Can we recycle concrete?
Construction, demolition, and excavation materials make up a significant proportion of the UK's total waste.
Concrete can be recycled by grinding it up, then using screens to separate fine and coarse materials, magnets to remove steel, and water floatation to remove other unwanted materials. It can then be used to form hardcore sub-bases underneath new structures, gravel for paths or driveways, or even act as the aggregate for new concrete.
It’s harder to recycle concrete if it contains lots of contaminants, but it’s really worth trying: recycling means less gravel mining and less landfill, so recycling one tonne of concrete could save 6,182 litres of water and 900kg of CO2.
Sometimes only about 30 per cent of the materials in new concrete is recycled, because its performance may otherwise be reduced. But new processes using chemical additives can help break down old concrete into sand, gravel and limestone, sequestering 60kg CO2 per tonne and enabling much higher quality new concrete to be made from recycled materials.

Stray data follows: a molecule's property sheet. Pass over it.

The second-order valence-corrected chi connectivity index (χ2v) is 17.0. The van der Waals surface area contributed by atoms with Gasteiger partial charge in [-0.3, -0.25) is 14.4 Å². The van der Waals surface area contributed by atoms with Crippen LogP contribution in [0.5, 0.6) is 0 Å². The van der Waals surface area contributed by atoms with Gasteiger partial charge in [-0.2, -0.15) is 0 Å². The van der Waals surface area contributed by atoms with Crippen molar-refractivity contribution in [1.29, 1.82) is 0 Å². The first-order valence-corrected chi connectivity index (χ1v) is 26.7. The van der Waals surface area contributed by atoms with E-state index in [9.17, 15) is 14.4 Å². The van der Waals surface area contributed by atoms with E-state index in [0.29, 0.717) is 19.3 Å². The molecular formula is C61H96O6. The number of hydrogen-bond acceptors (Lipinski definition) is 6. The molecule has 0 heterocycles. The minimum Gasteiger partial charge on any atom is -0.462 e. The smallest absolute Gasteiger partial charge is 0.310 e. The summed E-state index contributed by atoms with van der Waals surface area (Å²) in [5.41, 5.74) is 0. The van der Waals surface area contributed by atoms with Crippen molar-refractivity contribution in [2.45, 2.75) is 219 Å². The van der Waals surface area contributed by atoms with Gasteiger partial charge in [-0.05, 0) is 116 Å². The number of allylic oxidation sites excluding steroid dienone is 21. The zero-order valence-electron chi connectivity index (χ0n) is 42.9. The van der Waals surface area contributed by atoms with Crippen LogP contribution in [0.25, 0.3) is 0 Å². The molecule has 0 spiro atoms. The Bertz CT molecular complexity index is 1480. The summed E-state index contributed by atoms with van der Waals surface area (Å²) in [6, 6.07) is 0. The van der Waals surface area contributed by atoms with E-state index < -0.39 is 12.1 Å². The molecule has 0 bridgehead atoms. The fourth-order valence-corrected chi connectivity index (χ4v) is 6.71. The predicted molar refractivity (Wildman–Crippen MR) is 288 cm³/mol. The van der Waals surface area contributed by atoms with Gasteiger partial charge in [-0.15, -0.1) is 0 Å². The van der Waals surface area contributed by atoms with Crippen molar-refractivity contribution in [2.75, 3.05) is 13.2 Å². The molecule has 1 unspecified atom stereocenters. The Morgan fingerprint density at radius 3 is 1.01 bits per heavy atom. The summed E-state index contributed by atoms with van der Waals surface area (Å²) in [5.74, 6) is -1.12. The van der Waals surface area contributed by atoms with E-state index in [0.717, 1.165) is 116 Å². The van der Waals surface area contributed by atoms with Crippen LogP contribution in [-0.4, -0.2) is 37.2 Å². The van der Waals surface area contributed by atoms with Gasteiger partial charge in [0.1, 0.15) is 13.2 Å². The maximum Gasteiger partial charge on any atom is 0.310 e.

Researchers at Tokyo University have also suggested a new kind of concrete that is inspired by the way some aquatic organisms harden into fossils over time. They extract calcium from discarded concrete and combine it with carbon dioxide from industrial exhaust or even from the air, making new ‘calcium carbonate concrete’.
- Why is black plastic so difficult to recycle?
- How much of a cereal box gets reused when it is recycled?
- How do recycled plastic building bricks work?
- Why can’t I recycle takeaway pizza cartons?
Asked by: Neil Crimmings, Swansea
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